I have had a few people who prefer vacations on cruises or Hawaii ask me why I’d want to go to the desert. “It’s just a hot, dry place with nothing but rocks and sand. If you’ve seen one desert you’ve seen them all.”
This is an interesting observation, but wrong. These people have obviously driven to Las Vegas in the summer at 75 miles an hour and figured that was enough. Well, duh.
We’ve been coming down here for the better part of 10 years and I am constantly amazed at the variety of desert campng that we have discovered. And every place is different.
When we left the RV Park we headed for a spot about 50 miles away called Saddle Mountain. It is a rugged mountain outside of Tonopah (a place know for it’s hot springs). Also it is the home of the Eagle Tail Mountain Wolf Rescue place where we are starting to volunteering. But the mountain is known for it’s fire agate, a favorite rock of Dales. We drove around trying to find a place close enough to both the mountain and the Wolf place. We were lucky to find a nice area with a view of the Mountain that was only 5 miles from the Refuge. It was the first time in weeks that we were alone and the dogs didn’t have to be tied up. I loved it. The vegetation there was mainly Creosote and Palo Verde trees and the soil was both sandy and rocky. We cleared a little area and put out our chairs and hammock and settled in for a few days. We just got our UTV “Babe” back from the shop so we drove around looking at the sights. We only stayed for a few days because we wanted to go on to Globe and check out a campsite on Apache Lake.
We had decided to go to a place we went to a few years ago about 16 miles from Globe. Our first visit here had turned into a near disaster. We’d just got camped when it started to pour rain. The beautiful red earth turns into gumbo in the rain and we had a terrible time trying to get our trailer out. But in spite of that we decided to try again. This is the high desert and like a northern forest. Of course, it is at 4,200 feet so it is no surprise that we have juniper, scrub and pines all around. But make no mistake, there are still cactus, yucca and agave. Also everything that lives on the desert either sticks, stings, bites or scratches. Hence the ‘prickly pear’ cactus and the ‘shin sticker’ agave. It’s a survival thing. But in spite of that, this is a beautiful place almost like a park. One of the interesting things about growth on any desert it always looks like it was planted. With the constant shortage of water each part of the desert can only support a certain amount of growth in every area. As a result the creosote and cactus are evenly spaced.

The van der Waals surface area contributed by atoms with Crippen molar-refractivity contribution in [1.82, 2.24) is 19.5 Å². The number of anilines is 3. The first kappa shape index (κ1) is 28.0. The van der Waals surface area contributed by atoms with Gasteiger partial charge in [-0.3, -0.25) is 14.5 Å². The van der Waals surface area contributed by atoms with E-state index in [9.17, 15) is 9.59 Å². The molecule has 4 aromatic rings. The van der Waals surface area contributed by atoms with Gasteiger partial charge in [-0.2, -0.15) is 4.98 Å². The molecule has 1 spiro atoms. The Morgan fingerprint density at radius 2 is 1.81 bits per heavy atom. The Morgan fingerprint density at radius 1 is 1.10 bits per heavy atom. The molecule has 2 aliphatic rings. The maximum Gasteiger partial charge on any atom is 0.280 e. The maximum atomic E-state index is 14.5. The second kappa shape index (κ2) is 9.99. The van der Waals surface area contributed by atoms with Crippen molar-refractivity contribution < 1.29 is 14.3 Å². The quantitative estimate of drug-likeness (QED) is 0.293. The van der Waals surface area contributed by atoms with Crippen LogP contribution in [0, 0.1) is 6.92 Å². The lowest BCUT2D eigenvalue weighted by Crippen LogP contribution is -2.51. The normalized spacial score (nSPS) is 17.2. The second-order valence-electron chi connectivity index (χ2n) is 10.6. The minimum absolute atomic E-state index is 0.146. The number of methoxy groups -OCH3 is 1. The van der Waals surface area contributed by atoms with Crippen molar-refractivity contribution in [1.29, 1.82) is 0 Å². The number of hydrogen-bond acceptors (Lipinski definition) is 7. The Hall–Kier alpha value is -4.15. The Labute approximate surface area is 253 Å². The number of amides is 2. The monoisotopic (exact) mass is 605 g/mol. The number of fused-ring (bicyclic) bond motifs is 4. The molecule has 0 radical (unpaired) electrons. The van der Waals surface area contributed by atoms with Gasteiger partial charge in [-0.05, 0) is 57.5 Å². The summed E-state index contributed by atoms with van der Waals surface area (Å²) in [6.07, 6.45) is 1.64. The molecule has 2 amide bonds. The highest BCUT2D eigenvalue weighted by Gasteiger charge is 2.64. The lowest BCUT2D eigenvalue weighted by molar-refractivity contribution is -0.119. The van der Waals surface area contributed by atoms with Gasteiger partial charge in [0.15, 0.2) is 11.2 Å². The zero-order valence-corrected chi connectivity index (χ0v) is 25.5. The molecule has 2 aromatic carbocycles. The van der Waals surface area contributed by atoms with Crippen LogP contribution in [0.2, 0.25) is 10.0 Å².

We found this area originally because we were looking for rock sites. It appears that there is globe onyx up there. We found it then but try as we did we couldn’t find it again. But we had a wonderful time on Babe looking for it.
As we drive along the red road we startle birds who fly into the bushes at such a speed I can’t identify them. But along with them fly a number of robins. I always wondered where they went when they left my place in Washington. The scenery is magnificent. As we travel, we motor up and down some hills that have channels of wash outs throughout. But they are no challenge for Babe. On the banks the juniper are interspaced with large rocks that come in all shapes. They are a landscapers dream. We go for about five miles and start to realize that none of this seems familiar. So we turn around and make our way back. But I enjoyed every minute of it.
It’s a little early for the cactus to bloom but when they do it is quite startling. These plain-jane plants all of a sudden push forth with the most beautiful blooms of bright colors. Even the Ocatello top their long skinny branches with flaming red blossoms. It’s a sight to behold. The trees also bloom. The Palo Verde and the Mesquite are yellow, the Manzanita have tiny pink bells. The Juniper covers the ground underneath them with a blanket of blue berries.
Both the sunrises and the sunsets can be spectacular on the desert. I often find some excuse to go out at night just to see the stars, unfettered by pollution they seem close enough to touch. So I tell my naysayers that until you have awakened to the smell of creosote after a rain, you just don’t know what you are missing.